Two weeks ago Chancellor Philip Hammond offered up his Autumn Statement along with his Spending Review. Here we take a look at what it means for you and find out how it could affect your small business.
The Autumn Statement is the second of the two most important economic statements that the chancellor gives every year, the first being the Budget.
Traditionally, the Autumn Statement has outlined economic projections and broad departmental spending allocations, while the Budget largely dealt with taxation plans. However, that line has been increasingly blurred and taxation plans are now also announced in the Autumn Statement.
What happened this year?
There is a lot of information to consider from the Autumn Statement, but only a few nuggets are relevant to small businesses.
Our accountants, who are experts in helping you operate your SME, have put together the following snippets to help advise you on exactly how the Autumn Statement will affect you.
THE GOOD NEWS
1. Corporation Tax is down
Limited companies can celebrate - corporation tax is being reduced. Currently standing at 20% of profits, the rate will see its first decline in April 2017, hitting 19%. Then in April 2020, the rate will be reduced again to 17%.
This will make a big difference in the long run.
For example, if your business is making £500k per year after allowances and deductions, you would currently be paying £100k on that profit. In 2020, you’ll be paying £85,000 - saving of £15,000.
2. Changes to the dividend tax band
The Autumn Statement brought with it another tax benefit for profitable businesses, this time providing direct benefit to business owners and shareholders. The high rate tax band for dividends is going up, from £43,000 to £45,000.
From April 2017, you’ll get an extra £2,000 on the lower tax band of 7.5%, before it rises to 32.5% at £45,000. So, instead of losing £650 of those dividends to tax, you’ll only lose £150.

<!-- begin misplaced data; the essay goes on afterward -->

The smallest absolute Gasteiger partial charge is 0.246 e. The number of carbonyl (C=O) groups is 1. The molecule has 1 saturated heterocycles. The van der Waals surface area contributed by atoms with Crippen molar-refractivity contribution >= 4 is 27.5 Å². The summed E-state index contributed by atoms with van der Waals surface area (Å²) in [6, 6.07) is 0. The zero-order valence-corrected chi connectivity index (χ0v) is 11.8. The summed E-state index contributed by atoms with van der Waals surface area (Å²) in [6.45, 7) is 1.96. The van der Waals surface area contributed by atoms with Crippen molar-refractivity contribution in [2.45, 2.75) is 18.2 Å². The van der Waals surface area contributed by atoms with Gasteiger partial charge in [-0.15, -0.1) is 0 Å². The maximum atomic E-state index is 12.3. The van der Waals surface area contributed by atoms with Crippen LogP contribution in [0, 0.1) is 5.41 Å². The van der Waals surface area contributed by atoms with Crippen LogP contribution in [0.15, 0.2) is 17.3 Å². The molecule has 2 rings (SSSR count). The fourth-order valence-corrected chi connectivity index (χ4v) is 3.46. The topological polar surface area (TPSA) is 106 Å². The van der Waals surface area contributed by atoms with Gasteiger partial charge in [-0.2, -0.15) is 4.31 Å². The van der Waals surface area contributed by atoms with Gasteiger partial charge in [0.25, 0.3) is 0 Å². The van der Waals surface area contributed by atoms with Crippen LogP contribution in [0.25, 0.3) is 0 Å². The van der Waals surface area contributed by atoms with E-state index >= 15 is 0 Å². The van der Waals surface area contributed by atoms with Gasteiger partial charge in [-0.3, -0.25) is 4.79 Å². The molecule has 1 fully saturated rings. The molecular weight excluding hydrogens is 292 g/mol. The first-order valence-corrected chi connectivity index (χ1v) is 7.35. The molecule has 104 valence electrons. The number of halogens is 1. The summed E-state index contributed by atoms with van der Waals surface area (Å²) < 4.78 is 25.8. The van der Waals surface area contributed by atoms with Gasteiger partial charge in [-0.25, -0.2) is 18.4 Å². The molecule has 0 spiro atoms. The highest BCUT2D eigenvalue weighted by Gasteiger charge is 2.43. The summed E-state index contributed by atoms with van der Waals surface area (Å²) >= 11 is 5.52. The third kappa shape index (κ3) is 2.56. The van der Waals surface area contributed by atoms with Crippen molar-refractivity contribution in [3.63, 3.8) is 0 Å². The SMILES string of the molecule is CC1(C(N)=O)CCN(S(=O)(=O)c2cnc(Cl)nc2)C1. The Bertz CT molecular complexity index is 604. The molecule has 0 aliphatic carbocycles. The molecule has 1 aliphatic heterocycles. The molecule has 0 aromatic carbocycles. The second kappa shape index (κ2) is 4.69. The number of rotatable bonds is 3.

3. Personal allowance will increase again
All self-employed workers will feel the positive effects of the Autumn Statement too.
Personal allowance has been steadily rising for the past few years and that is set to continue. The rate will rise to £11,500 next April. We also got a promise that the allowance will be raised again, to £12,500, by 2020. Fingers crossed!
THE BAD NEWS
1. Disguised remuneration clampdown
The Treasury expects to raise £630m by 2022 by removing the tax benefits of using “disguised remuneration” schemes — offshore trusts used to avoid taxes on earnings — from the self-employed and employers, building on an earlier move affecting employees.
It said it would create a new tax charge on historic loans drawn from disguised remuneration avoidance schemes that are not paid by April 2019. It would also deny tax relief on employers’ contributions to disguised remuneration schemes unless tax and national insurance contributions were paid within a specified period.
We recommend avoiding such disguised remuneration schemes. It is better to pay extra tax than get on than get on the wrong side of HMRC.
2. Flat Rate VAT Abolished
Many businesses enjoy the perks of the flat rate VAT scheme, which allows a company with only one or two employees to pay less VAT than large corporations. However, 2016/2017 is the last tax year this scheme will be in effect.
From April, if you spend less than 2% of your turnover on ‘goods’ — which encompasses the vast majority of small businesses — you’ll have to pay the standard 16.5% on gross turnover. This completely wipes out your chances of saving against VAT.
If you want any further advice or help on how any of these changes will affect you, contact our team today.